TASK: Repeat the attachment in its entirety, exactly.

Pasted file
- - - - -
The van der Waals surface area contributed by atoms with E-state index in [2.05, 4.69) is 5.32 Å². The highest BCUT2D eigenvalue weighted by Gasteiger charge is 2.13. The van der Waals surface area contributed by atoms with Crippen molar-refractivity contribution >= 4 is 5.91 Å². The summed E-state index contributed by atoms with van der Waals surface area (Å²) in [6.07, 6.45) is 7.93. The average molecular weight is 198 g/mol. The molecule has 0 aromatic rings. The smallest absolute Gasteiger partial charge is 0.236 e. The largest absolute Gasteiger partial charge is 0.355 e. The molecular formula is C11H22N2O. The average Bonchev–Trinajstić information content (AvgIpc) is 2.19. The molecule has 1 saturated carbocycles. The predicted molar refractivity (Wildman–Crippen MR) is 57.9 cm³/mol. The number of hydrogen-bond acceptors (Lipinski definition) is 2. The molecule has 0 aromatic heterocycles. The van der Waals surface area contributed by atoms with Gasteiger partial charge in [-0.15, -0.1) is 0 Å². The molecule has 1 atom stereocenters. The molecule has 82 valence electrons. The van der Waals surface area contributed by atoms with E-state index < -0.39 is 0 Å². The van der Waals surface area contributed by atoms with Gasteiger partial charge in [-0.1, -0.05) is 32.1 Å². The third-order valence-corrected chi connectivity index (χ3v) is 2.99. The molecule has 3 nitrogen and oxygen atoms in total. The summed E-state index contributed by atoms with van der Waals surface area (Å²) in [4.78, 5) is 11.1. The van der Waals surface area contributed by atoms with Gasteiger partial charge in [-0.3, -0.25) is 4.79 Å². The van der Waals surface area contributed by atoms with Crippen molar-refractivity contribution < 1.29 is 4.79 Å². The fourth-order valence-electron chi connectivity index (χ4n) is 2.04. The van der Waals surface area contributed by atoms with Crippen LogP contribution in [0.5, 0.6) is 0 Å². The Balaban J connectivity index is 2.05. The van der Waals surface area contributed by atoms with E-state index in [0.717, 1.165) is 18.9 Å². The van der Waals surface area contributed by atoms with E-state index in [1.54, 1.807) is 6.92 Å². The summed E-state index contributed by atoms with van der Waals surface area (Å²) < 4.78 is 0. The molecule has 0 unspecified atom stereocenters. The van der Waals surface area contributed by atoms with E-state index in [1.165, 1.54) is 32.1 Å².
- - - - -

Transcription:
The van der Waals surface area contributed by atoms with E-state index in [2.05, 4.69) is 5.32 Å². The highest BCUT2D eigenvalue weighted by Gasteiger charge is 2.13. The van der Waals surface area contributed by atoms with Crippen molar-refractivity contribution >= 4 is 5.91 Å². The summed E-state index contributed by atoms with van der Waals surface area (Å²) in [6.07, 6.45) is 7.93. The average molecular weight is 198 g/mol. The molecule has 0 aromatic rings. The smallest absolute Gasteiger partial charge is 0.236 e. The largest absolute Gasteiger partial charge is 0.355 e. The molecular formula is C11H22N2O. The average Bonchev–Trinajstić information content (AvgIpc) is 2.19. The molecule has 1 saturated carbocycles. The predicted molar refractivity (Wildman–Crippen MR) is 57.9 cm³/mol. The number of hydrogen-bond acceptors (Lipinski definition) is 2. The molecule has 0 aromatic heterocycles. The van der Waals surface area contributed by atoms with Gasteiger partial charge in [-0.15, -0.1) is 0 Å². The molecule has 1 atom stereocenters. The molecule has 82 valence electrons. The van der Waals surface area contributed by atoms with E-state index < -0.39 is 0 Å². The van der Waals surface area contributed by atoms with Gasteiger partial charge in [-0.1, -0.05) is 32.1 Å². The third-order valence-corrected chi connectivity index (χ3v) is 2.99. The molecule has 3 nitrogen and oxygen atoms in total. The summed E-state index contributed by atoms with van der Waals surface area (Å²) in [4.78, 5) is 11.1. The van der Waals surface area contributed by atoms with Gasteiger partial charge in [-0.3, -0.25) is 4.79 Å². The van der Waals surface area contributed by atoms with Crippen molar-refractivity contribution < 1.29 is 4.79 Å². The fourth-order valence-electron chi connectivity index (χ4n) is 2.04. The van der Waals surface area contributed by atoms with Crippen LogP contribution in [0.5, 0.6) is 0 Å². The Balaban J connectivity index is 2.05. The van der Waals surface area contributed by atoms with E-state index in [0.717, 1.165) is 18.9 Å². The van der Waals surface area contributed by atoms with E-state index in [1.54, 1.807) is 6.92 Å². The summed E-state index contributed by atoms with van der Waals surface area (Å²) < 4.78 is 0. The molecule has 0 unspecified atom stereocenters. The van der Waals surface area contributed by atoms with E-state index in [1.165, 1.54) is 32.1 Å².